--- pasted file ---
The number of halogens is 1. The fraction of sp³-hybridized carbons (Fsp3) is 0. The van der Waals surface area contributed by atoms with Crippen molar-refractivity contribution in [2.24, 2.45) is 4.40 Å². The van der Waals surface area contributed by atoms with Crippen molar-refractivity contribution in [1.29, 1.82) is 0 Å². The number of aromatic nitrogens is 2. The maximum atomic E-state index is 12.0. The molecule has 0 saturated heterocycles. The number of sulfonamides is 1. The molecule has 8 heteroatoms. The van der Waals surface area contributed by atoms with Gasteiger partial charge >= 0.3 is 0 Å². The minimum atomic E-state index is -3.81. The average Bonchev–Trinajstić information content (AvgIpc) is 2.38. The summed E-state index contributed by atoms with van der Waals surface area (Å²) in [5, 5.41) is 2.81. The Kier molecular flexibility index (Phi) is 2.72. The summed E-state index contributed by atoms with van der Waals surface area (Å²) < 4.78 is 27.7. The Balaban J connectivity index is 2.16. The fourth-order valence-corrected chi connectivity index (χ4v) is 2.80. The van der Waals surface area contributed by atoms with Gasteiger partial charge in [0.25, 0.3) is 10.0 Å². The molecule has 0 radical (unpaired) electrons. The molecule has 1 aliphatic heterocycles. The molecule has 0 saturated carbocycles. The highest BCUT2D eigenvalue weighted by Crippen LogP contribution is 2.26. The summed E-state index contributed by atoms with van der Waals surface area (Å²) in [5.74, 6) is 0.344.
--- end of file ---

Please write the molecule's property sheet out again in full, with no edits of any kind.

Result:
The number of halogens is 1. The fraction of sp³-hybridized carbons (Fsp3) is 0. The van der Waals surface area contributed by atoms with Crippen molar-refractivity contribution in [2.24, 2.45) is 4.40 Å². The van der Waals surface area contributed by atoms with Crippen molar-refractivity contribution in [1.29, 1.82) is 0 Å². The number of aromatic nitrogens is 2. The maximum atomic E-state index is 12.0. The molecule has 0 saturated heterocycles. The number of sulfonamides is 1. The molecule has 8 heteroatoms. The van der Waals surface area contributed by atoms with Gasteiger partial charge >= 0.3 is 0 Å². The minimum atomic E-state index is -3.81. The average Bonchev–Trinajstić information content (AvgIpc) is 2.38. The summed E-state index contributed by atoms with van der Waals surface area (Å²) in [5, 5.41) is 2.81. The Kier molecular flexibility index (Phi) is 2.72. The summed E-state index contributed by atoms with van der Waals surface area (Å²) < 4.78 is 27.7. The Balaban J connectivity index is 2.16. The fourth-order valence-corrected chi connectivity index (χ4v) is 2.80. The van der Waals surface area contributed by atoms with Gasteiger partial charge in [0.25, 0.3) is 10.0 Å². The molecule has 0 radical (unpaired) electrons. The molecule has 1 aliphatic heterocycles. The molecule has 0 saturated carbocycles. The highest BCUT2D eigenvalue weighted by Crippen LogP contribution is 2.26. The summed E-state index contributed by atoms with van der Waals surface area (Å²) in [5.74, 6) is 0.344.